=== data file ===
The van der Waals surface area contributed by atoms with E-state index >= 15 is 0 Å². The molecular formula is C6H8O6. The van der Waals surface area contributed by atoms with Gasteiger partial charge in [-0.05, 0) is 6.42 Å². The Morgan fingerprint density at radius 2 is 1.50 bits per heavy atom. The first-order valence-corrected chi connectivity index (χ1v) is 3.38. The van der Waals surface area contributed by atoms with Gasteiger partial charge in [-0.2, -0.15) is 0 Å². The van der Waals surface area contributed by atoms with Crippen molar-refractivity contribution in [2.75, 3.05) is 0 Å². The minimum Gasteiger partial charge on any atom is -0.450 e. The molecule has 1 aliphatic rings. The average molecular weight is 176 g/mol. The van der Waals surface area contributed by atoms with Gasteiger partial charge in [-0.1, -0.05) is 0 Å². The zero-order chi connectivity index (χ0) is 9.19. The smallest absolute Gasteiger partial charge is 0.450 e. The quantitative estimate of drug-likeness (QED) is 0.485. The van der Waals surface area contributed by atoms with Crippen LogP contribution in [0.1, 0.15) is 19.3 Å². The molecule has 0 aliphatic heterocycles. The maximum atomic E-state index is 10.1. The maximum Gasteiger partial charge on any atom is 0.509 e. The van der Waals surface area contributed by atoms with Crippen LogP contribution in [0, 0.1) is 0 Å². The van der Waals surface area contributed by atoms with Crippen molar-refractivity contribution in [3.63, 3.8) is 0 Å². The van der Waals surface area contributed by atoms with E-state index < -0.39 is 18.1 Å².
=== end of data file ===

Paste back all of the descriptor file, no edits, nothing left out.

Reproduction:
The van der Waals surface area contributed by atoms with E-state index >= 15 is 0 Å². The molecular formula is C6H8O6. The van der Waals surface area contributed by atoms with Gasteiger partial charge in [-0.05, 0) is 6.42 Å². The Morgan fingerprint density at radius 2 is 1.50 bits per heavy atom. The first-order valence-corrected chi connectivity index (χ1v) is 3.38. The van der Waals surface area contributed by atoms with Gasteiger partial charge in [-0.2, -0.15) is 0 Å². The van der Waals surface area contributed by atoms with Crippen molar-refractivity contribution in [2.75, 3.05) is 0 Å². The minimum Gasteiger partial charge on any atom is -0.450 e. The molecule has 1 aliphatic rings. The average molecular weight is 176 g/mol. The van der Waals surface area contributed by atoms with Gasteiger partial charge in [-0.1, -0.05) is 0 Å². The zero-order chi connectivity index (χ0) is 9.19. The smallest absolute Gasteiger partial charge is 0.450 e. The quantitative estimate of drug-likeness (QED) is 0.485. The van der Waals surface area contributed by atoms with Crippen LogP contribution in [0.1, 0.15) is 19.3 Å². The molecule has 0 aliphatic heterocycles. The maximum atomic E-state index is 10.1. The maximum Gasteiger partial charge on any atom is 0.509 e. The van der Waals surface area contributed by atoms with Crippen LogP contribution in [0, 0.1) is 0 Å². The van der Waals surface area contributed by atoms with Crippen molar-refractivity contribution in [3.63, 3.8) is 0 Å². The van der Waals surface area contributed by atoms with E-state index < -0.39 is 18.1 Å².